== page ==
A few weeks ago, I was in Los Angeles covering the Grammys for my radio station. I took the wife with me, as she had always wanted to visit L.A. but had never been.
For three nights and a full day on Sunday, we got to explore this city that fascinates many of us. If you’ve never been, I’ll tell you now that it is everything you think it would be: Bigger than life and very exciting. It’ll also make you feel like you’re living the life of a peasant. We tried to get out and mix with the crowd, but for the most part people saw right through us. After all, we do have that “collections agencies have us on speed dial” look to us.
We aren’t rich by any means. We aren’t poor either. We get by. We have a decent house, food to eat, a car to get around in and usually a few bucks left over to buy tacos and margaritas on the weekends. On most days that’s enough to keep me happy, but, in L.A., we’d be teetering on the brink of poverty.
That place is such a different world. The first time we saw a Ferrari driving down the road, my eyes popped out of my head. By the time we left, it was like seeing a Honda Accord or something. Everybody has one. We saw Rolls Royces, Teslas everywhere, Lamborghinis even a Bugatti. All the while we’re driving around in a rented Nissan Altima that I fell in love with. That’s when I realized that there are different levels of rich.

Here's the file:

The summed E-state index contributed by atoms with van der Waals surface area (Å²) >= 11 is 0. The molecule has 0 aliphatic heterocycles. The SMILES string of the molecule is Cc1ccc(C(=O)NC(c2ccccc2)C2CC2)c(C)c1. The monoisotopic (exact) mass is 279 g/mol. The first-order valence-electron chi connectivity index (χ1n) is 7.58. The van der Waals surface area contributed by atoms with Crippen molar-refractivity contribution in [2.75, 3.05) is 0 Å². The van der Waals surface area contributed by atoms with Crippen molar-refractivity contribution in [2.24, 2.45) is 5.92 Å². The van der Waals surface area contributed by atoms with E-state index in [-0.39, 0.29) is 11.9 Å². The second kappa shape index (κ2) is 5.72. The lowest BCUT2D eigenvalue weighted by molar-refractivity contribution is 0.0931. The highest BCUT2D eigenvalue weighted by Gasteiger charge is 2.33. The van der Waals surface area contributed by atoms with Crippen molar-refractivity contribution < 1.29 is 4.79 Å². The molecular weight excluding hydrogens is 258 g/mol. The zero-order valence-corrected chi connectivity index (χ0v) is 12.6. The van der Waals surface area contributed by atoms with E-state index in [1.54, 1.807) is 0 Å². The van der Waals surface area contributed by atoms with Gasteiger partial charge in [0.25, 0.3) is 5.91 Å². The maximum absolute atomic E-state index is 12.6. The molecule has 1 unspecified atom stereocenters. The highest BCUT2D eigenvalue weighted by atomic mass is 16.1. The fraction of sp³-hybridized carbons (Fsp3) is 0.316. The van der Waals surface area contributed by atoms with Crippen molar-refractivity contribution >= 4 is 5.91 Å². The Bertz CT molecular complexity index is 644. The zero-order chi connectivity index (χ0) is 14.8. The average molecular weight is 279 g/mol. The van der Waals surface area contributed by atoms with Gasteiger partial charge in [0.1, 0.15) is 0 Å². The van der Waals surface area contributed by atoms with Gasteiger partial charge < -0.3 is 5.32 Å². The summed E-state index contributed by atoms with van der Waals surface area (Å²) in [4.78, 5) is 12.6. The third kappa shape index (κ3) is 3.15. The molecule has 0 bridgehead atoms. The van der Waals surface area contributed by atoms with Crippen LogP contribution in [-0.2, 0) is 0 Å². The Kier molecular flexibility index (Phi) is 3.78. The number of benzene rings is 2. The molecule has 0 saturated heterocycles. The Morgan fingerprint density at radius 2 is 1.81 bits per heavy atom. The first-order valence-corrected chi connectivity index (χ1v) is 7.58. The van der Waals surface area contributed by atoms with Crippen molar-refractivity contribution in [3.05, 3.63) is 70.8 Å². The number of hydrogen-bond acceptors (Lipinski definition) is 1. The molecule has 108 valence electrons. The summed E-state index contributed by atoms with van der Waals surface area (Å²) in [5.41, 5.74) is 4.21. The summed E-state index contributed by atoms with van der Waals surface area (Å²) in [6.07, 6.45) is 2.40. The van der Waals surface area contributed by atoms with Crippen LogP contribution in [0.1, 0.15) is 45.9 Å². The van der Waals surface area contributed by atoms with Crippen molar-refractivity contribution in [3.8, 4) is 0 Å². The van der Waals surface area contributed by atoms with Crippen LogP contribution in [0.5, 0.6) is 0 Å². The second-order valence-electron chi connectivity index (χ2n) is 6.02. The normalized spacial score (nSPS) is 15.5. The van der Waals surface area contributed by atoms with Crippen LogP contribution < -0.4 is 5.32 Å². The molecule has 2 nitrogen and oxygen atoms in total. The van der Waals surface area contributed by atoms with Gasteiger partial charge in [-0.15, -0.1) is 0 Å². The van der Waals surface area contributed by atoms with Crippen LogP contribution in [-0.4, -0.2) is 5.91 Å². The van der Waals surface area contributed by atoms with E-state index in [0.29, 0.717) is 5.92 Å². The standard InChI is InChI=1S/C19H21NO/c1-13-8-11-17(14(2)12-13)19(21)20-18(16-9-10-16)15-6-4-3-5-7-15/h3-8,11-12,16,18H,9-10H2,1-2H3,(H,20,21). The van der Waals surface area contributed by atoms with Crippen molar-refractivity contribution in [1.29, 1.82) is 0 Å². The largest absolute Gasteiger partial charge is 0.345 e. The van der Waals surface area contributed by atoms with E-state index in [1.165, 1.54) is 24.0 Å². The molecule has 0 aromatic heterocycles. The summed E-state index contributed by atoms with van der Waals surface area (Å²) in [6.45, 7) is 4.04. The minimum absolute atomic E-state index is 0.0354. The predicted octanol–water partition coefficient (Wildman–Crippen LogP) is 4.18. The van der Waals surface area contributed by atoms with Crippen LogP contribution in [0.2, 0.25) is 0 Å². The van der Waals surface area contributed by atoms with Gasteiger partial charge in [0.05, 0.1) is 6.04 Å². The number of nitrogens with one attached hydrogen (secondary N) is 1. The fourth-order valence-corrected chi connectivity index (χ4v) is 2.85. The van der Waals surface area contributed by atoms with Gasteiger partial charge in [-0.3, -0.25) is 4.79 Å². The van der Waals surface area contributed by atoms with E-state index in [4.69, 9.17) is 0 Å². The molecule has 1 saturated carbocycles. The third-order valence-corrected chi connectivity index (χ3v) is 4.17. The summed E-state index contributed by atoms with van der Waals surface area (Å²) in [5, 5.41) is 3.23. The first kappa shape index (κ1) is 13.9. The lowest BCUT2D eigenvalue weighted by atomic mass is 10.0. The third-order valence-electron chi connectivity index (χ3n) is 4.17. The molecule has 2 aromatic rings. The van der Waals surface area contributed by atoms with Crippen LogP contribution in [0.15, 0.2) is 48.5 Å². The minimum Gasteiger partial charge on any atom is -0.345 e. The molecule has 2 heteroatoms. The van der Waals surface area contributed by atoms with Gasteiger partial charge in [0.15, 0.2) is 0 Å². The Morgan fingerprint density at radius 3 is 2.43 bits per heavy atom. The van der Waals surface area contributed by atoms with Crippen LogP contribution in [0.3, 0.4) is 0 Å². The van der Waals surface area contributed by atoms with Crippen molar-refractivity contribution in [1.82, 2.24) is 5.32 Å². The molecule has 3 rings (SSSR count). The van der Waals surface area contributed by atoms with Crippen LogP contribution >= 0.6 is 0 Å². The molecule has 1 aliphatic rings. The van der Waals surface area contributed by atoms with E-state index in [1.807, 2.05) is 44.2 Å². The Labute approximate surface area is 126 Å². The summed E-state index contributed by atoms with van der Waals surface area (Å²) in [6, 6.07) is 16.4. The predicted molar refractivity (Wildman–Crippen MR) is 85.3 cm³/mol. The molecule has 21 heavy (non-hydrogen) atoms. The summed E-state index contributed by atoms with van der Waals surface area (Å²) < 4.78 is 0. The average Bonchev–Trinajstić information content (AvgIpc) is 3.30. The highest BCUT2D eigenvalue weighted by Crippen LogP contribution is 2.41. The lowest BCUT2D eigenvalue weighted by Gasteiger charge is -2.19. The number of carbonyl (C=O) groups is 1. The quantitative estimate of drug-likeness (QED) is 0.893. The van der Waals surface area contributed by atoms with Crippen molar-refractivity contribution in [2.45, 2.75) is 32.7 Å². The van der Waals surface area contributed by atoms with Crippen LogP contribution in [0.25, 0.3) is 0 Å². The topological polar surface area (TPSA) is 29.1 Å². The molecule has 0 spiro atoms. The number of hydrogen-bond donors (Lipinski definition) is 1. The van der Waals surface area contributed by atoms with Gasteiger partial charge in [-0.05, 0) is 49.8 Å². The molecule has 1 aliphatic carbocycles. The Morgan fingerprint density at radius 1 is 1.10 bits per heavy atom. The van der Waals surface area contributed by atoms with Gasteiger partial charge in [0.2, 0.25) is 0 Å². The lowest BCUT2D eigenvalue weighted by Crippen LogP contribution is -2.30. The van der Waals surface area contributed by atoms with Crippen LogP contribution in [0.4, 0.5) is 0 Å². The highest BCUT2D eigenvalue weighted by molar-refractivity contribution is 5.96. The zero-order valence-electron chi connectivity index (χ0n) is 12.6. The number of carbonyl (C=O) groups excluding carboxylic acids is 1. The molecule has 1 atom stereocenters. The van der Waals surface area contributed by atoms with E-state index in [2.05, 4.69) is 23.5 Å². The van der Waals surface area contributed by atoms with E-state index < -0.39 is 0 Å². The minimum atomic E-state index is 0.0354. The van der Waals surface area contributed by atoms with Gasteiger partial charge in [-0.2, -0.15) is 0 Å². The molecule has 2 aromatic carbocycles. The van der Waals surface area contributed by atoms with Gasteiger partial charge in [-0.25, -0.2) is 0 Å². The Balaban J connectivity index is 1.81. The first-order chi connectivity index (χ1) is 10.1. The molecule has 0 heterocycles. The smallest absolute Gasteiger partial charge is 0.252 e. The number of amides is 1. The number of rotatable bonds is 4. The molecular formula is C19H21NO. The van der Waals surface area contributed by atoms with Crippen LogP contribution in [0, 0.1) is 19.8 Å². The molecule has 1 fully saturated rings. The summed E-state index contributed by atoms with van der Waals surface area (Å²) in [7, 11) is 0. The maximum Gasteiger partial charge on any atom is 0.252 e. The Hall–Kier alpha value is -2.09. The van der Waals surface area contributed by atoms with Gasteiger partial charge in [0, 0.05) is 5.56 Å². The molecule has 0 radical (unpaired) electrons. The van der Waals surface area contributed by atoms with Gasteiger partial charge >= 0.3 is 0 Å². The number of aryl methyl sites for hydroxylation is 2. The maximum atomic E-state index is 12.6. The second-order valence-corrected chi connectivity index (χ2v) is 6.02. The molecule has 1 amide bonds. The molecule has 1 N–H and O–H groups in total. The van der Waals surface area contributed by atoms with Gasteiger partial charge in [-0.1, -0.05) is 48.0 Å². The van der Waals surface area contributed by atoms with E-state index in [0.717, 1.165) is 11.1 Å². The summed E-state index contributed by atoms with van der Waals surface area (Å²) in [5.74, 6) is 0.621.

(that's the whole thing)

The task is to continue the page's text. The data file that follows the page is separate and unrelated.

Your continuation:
My fascination with this rented mid-sized sedan that retails for roughly $25,000 while surrounded by cars that were priced $200,000 and up was humorous to me. It was very new, much newer than my ’93 Astrovan, the “Swagger Wagon” as my kids like to call it. I felt rich and fancy driving it. It had some cool options: y’know, a radio that worked. I was in heaven. My rented wonder wagon must have seemed like a 2016 model P.O.S. to the drivers of those cars.
Then my wife and I found ourselves wondering where the middle class people lived. Everywhere we drove, it seemed that the houses were all huge, even when we weren’t sightseeing in Beverly Hills. Passing through what we thought looked like normal suburbs, after a quick Zillow search, we found out the houses were all valued much higher than we could ever afford. I asked her, where do the people with our jobs live? In hindsight, not such a valid question when you consider the guy with my job in L.A. is Ryan Seacrest, worth about $330 million. But, you get the point.
I have met some people I would call “rich” with huge houses, fancy cars, kitchens on their back patios (that’s so cool!), but even many of those people pale in comparison to the lifestyle we saw in Los Angeles. The pure wealth on display in much of that city is unbelievable. Not that there’s anything wrong with it. Hey, if you can make it, make all you can and enjoy it. I just find it fascinating that no matter how rich you may think you or someone else may be, there’s always someone richer.
Unless you’re Bill Gates. Then, well, y’know.